Propeller is a cloud-based system that allows users to monitor, manage and control repairs and maintenance programmes across service areas including gas, fire, electrical, oil, water and asbestos – as well as measure how compliant clients are to regulations. The business currently works with Great Places Housing Group, Clarion Housing and Liberty Living.
Dave Wilson, operations manager at Propeller, said: “It’s been a natural progression for us as with a lot of housing associations, we’ve worked with them through their contractors over the years, and what we’ve found is that a lot of housing associations have a massive impulse now to really get an overview of how compliant they are. There’s been several things in recent years, obviously the Grenfell Tower disaster being the first and foremost that springs to mind, of really giving a reality check for councils and housing associations.”
AskPorter is an AI communications platform that optimises property and facilities management, enabling users to be more efficient, reduce costs, and improve customer service.
Tom Shrive, CEO of AskPorter, explained why his company is interested in this market. He said: “Social housing in the UK has been an after-thought for a lot of people. I think for affordable housing and social housing there’s ways that it can be improved, and be made more profitable for managing agents and for developers to build. I think fundamentally that can come down to good application of technology and that’s kind of what we’re doing.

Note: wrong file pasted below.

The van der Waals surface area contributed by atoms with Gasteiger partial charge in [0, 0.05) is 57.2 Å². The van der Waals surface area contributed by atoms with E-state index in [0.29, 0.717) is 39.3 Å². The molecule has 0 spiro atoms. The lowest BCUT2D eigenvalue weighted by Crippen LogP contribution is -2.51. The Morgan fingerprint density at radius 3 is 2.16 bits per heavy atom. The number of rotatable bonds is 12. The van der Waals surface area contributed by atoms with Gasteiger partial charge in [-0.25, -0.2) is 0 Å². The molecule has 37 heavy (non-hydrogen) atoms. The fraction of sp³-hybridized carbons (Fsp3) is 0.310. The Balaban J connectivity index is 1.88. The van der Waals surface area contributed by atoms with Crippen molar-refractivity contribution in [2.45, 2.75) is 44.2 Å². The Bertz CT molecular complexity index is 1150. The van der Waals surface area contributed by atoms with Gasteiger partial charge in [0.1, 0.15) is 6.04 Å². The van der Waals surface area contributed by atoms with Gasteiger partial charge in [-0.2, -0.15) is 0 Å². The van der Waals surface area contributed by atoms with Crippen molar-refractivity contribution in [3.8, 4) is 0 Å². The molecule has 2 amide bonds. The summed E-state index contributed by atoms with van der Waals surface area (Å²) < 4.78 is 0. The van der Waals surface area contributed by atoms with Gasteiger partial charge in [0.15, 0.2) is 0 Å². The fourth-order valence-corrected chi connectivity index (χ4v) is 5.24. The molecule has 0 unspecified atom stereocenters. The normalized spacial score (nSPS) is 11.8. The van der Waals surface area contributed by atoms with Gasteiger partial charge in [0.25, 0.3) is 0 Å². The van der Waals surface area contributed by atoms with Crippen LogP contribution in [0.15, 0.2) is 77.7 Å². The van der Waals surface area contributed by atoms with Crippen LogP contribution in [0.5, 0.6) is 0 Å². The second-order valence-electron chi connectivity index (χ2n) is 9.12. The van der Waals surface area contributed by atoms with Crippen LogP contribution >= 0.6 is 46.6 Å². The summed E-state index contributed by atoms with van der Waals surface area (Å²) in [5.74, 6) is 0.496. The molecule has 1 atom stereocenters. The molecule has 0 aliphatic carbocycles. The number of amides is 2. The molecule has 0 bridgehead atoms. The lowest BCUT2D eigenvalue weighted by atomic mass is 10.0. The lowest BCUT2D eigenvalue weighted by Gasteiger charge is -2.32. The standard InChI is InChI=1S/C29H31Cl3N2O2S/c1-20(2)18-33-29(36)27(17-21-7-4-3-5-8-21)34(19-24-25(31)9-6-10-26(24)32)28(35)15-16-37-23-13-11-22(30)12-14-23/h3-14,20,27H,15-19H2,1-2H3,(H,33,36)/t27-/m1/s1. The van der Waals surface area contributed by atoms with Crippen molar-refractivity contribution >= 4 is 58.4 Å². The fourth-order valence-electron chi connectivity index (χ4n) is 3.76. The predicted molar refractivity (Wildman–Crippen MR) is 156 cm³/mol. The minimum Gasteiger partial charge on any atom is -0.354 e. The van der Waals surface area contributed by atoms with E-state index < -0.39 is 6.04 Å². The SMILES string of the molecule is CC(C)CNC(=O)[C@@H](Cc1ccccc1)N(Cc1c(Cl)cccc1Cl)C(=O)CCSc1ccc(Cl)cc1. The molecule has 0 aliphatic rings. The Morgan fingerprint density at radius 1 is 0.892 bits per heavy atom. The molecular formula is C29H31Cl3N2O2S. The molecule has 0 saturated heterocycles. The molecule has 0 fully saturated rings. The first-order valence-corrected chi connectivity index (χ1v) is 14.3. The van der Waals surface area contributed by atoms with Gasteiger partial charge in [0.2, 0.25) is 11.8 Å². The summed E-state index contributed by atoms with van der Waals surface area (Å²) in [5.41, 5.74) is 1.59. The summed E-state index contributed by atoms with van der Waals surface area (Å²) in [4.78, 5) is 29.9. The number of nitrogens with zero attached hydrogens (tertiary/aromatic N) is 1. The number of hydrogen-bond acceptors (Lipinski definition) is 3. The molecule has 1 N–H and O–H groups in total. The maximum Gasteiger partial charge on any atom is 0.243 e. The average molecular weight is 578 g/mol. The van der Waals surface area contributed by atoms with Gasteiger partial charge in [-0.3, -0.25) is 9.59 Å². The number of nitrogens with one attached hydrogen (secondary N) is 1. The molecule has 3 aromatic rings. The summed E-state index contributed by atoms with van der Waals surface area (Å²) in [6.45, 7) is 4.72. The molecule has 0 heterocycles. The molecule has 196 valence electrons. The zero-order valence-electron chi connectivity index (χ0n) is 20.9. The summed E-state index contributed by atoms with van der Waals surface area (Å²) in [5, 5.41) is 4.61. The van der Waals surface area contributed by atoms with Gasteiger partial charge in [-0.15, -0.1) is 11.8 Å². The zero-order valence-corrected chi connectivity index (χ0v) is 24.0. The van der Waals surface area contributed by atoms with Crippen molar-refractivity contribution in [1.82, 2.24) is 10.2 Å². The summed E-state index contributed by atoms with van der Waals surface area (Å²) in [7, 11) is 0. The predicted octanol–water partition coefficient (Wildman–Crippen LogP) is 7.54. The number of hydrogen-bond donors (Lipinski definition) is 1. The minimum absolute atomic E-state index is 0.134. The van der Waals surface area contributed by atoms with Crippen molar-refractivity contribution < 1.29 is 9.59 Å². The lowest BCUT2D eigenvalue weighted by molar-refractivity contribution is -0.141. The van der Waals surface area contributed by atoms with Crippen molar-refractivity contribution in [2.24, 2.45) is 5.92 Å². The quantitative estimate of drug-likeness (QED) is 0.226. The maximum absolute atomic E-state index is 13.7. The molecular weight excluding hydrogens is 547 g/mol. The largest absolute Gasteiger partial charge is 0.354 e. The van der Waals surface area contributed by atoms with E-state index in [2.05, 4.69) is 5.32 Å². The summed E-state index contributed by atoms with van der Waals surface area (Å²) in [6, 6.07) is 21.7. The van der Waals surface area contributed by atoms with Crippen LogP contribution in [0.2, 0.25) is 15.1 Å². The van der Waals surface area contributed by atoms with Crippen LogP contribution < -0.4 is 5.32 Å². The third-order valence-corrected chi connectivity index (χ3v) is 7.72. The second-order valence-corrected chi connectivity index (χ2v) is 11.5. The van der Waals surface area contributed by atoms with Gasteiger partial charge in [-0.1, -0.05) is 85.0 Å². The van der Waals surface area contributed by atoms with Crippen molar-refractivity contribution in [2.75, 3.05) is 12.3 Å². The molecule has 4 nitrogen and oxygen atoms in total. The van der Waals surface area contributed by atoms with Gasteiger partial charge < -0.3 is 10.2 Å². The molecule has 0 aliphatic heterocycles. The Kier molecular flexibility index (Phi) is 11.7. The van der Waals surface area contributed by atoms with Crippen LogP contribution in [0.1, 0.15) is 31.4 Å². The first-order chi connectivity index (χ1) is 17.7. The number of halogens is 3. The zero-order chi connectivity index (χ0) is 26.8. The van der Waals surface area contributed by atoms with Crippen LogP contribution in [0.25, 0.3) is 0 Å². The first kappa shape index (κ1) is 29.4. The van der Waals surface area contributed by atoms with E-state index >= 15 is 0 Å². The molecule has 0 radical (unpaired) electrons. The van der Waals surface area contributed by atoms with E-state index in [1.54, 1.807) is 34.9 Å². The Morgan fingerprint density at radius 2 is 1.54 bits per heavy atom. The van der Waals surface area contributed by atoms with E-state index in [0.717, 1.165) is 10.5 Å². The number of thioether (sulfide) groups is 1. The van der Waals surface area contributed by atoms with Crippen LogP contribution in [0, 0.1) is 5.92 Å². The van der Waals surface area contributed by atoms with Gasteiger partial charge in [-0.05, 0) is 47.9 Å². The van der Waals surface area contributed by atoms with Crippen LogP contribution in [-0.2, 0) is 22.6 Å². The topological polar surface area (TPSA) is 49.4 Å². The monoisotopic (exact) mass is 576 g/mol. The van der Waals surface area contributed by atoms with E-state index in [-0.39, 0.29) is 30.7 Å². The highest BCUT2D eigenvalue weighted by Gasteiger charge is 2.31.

“Our mission is to resolve the transactional elements of being in a property – the things that should just happen. They should be tracked, they should be logged, and they should be done as efficiently as possible. People living in social housing at the moment are suffering, typically because, and I don’t want to be disparaging of the way [housing associations] have operated, but it’s just been a ‘don’t talk to me, I don’t want to hear you’ situation because every single one of these interactions is a cost fundamentally for them.
“I think across not just the social housing but larger facilities, for example the NHS, there’s a huge opportunity that technology can start to make the running of these things, a) seem more seamless for the people that are occupying it but b) also actually give tools to the people that manage it, so they’re not just running away from people when they need help.”
AskPorter is currently enrolled on the Housing Associations’ Charitable Trust accelerator, HACT: Innovation Launch Pad.
The Innovation Launch Pad supports technologies being developed for the housing sector. From initial ideas to market-ready products, HACT supports tech companies by offering a range of product development, sales and marketing expertise. This support package helps build the business cases for the housing sector and gives startups access to a market of more than 4m homes, while giving registered housing providers access to the latest innovations in return.
HACT also publishes guides for housing associations to understand Internet of Things, GDPR, smart thermostats and more.
With the housing sector facing continued pressure on budgets from Government, anything that can help reduce the amount of legwork they have to do to maintain their large estates will surely be welcomed. This makes for a good reason for tech to step in.